Industry 4.0, also called I4.0, is more than just computers being used in factories; that began in the 1970s. And it’s more than just robots and automated systems. As AutomationWorld.com said, Industry 4.0 is “. . . a concept of how automation can be better used to help companies achieve operational goals that are aligned with business strategies.” This latest trend has already had significant impact on the state of industry today:
•For one thing, we’re seeing improved productivity and quality. Imagine a machine that can tell you whether the part it just made met all its specs once it’s made, rather than doing a spot inspection at the end of a shift after thousands of parts were incorrectly run.
• Better supply chain management helps companies get their products to market faster and better. Not only can they predict when they’ll need to order new raw materials, but they can keep their customers and distributors apprised of their inventory levels.
• Predictive maintenance alerts floor managers to potential breakdowns before they’re about to happen. This lets them plan maintenance and repairs during off hours, so the machines are always working during regular hours.
•Finally, with better asset tracking, you can better monitor your inventory and its quality to tell you if and how to redeploy assets, or get a handle on how the factory as a whole is performing.
I4.0 is still relatively new, and although the capabilities are there, we haven’t seen every company embrace it fully. However, it’s becoming a worldwide phenomenon, and factories all over the globe are taking up the mantle. In the U.S., automation and robotics have led to more high-paying, high-tech jobs, meaning workers can earn a six-figure salary. Of course, this has also led to the difficulty of finding enough skilled workers, so we’re seeing an increase in the number of technology institutes to train these workers. In the United Kingdom, they have focused on using artificial intelligence and renewable energy as part of their industrial strategy, which is increasing investment in things like electric vehicle charging infrastructure and 5G mobile connectivity. But according to the Machine Design website:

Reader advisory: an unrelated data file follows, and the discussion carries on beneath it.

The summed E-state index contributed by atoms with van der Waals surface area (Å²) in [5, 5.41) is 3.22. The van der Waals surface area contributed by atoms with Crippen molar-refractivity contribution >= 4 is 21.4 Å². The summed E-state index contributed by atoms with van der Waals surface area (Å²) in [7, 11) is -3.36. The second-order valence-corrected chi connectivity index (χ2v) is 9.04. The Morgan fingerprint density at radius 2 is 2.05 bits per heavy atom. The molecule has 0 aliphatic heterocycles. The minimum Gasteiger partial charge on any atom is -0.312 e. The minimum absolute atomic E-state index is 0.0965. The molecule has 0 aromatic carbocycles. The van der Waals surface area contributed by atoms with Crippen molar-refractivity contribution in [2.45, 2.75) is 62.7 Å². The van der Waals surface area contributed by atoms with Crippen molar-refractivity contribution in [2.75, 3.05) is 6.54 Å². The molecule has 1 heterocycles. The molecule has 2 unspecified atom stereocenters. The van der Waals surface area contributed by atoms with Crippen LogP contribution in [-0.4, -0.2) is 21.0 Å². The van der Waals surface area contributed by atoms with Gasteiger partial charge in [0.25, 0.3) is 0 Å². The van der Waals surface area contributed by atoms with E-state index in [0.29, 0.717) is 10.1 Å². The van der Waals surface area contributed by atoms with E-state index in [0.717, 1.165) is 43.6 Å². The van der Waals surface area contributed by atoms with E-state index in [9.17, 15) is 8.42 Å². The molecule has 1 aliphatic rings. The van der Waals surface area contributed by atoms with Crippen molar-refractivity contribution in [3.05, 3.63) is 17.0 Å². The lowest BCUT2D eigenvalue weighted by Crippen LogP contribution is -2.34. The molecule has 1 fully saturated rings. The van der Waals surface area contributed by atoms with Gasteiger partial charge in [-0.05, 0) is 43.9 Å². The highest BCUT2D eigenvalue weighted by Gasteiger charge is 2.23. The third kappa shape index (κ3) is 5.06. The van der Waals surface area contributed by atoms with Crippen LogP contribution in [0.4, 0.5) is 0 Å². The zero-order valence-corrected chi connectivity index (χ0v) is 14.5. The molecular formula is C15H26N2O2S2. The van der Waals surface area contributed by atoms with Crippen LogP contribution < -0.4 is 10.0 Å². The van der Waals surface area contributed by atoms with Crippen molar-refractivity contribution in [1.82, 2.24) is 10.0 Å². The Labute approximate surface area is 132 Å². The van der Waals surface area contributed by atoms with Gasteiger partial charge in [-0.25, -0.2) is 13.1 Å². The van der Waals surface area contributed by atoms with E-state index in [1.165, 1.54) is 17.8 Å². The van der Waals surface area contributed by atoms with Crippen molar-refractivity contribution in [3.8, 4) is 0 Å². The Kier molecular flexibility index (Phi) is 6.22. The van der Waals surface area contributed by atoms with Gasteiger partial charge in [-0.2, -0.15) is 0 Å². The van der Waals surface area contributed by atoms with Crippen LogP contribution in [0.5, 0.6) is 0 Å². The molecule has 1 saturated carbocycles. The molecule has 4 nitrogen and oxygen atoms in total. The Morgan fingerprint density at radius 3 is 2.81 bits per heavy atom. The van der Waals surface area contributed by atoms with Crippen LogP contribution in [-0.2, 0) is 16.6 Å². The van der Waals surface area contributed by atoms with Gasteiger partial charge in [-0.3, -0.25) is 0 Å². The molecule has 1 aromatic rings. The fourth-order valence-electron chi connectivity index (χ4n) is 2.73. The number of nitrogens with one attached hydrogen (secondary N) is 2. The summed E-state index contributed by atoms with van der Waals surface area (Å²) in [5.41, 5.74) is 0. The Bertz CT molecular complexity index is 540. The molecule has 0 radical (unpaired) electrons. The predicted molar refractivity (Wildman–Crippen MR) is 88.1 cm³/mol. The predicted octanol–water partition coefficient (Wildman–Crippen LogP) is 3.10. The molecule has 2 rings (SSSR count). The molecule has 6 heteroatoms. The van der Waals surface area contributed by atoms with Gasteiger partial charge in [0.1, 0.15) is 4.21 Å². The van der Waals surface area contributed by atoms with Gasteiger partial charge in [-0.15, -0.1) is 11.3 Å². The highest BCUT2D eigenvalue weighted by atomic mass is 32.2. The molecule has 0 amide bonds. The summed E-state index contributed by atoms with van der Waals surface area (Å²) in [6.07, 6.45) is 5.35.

•Italy only launched an official initiative in the last few years and has yet to attract the necessary funding. Similarly, while France has made good progress in the development of autonomous energy-harvesting sensors, it must overcome its technology skills gap before it can create a truly prosperous digital industry.
Automation is an important tool in Industry 4.0, although it’s not the only tool in the toolbox. I4.0 is as much about information and data as it is using that data. Automation lets you create high-quality products with reduced waste and rejects; the data-gathering capabilities tell you when you’re about to fall short of your quality standards. Automated technologies also allow you to increase your output all within a smaller footprint. If you ever need to increase your output, rather than adding another new building with a new line of machines, or adding another shift and hiring more workers, you can add additional automated machines that take up less space. Additionally, automation can help you reduce high labor costs by using fewer associates to produce the same or more number of units. NuTec specializes in designing, building, and integrating assembly automation solutions, helping companies fully integrate Industry 4.0 best practices. If you would like to learn more about how you can upgrade your manufacturing facility, improve your productivity, all while reducing your error rates and waste, you can contact us for more information.
Experienced professional with 30+ years working in creative technical fields. From my post-college years installing windmills in the mid-west (I affectionately call my Don Quixote years) through starting on the drafting boards at a Fortune 1,000 company, I have strived to provide unique out-of-the-box designs. This aptitude, coupled with leadership opportunities has led me down a wonderful path of challenging work.